A year ago, in the wake of the Citizens United decision, the White House floated a plan to issue an executive order which would require federal contractors to disclose their political contributions. This mirrored the kind of transparency they wanted out of the DISCLOSE Act. In the absence of the Act, this would serve as a pretty decent substitute, since most major corporations did some manner of business with the federal government.
Republicans predictably called it a witch hunt, claiming that future contractors would be chosen based on their patronage of the political party in power. This neglects the extent to which this already happens, of course. But there were obviously ways to eliminate using that data for such a purpose, through double-blind or delayed disclosure.
This pushback, however, appears to have been enough to stop the idea altogether.
A year ago, the White House composed a draft executive order that would have forced potential government contractors to reveal their political spending as a condition of submitting bids. But roughly 12 months later, no final order has been issued, and supporters and critics alike say they’ve seen no signs such a change is forthcoming.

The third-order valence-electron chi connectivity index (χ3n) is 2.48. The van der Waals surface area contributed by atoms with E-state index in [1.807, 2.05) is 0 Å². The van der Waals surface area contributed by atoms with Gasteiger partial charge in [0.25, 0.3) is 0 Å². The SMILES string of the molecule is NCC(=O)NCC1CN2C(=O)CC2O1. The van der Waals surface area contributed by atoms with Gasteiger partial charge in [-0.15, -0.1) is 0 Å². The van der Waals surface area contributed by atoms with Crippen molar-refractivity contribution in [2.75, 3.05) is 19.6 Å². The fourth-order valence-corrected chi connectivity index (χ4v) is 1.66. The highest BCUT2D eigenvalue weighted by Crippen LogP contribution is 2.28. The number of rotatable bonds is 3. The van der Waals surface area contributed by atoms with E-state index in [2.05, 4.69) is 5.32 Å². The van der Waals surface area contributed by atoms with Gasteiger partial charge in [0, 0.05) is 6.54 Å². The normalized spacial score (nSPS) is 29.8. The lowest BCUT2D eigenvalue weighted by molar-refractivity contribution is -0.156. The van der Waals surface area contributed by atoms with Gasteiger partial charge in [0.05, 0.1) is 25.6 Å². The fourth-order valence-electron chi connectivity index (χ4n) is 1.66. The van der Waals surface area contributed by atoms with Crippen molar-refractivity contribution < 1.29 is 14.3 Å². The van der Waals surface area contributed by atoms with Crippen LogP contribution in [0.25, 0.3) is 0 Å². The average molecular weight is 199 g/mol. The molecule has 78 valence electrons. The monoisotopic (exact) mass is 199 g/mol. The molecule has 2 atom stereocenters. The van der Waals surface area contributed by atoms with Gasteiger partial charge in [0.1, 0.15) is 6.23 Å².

“The executive order can potentially come back after the 2012 elections,” said Craig Holman, lobbyist for Public Citizen, a government watchdog group that has been urging the greater transparency. “But I don’t consider it still being contemplated [now].”
Campaign finance changes are a long shot in this Congress. A new version of the DISCLOSE Act could get a vote in May, but nobody seriously expects it to pass, especially not in the House. Meanwhile, SuperPACs without disclosure rules are preparing their first ads of the general election, the first of $200 million in campaign spending this cycle.
And now, the Administration has been spooked off this minor effort to improve disclosure. Obviously it was only a disclosure rule, which we’ve seen from this Republican primary hasn’t stopped that collection of wealthy individuals from delivering millions to their favored candidates. But corporations appear more sensitive to the charge of funding one side of a political issue. If they can do it without disclosure, they will be more likely to ring the register.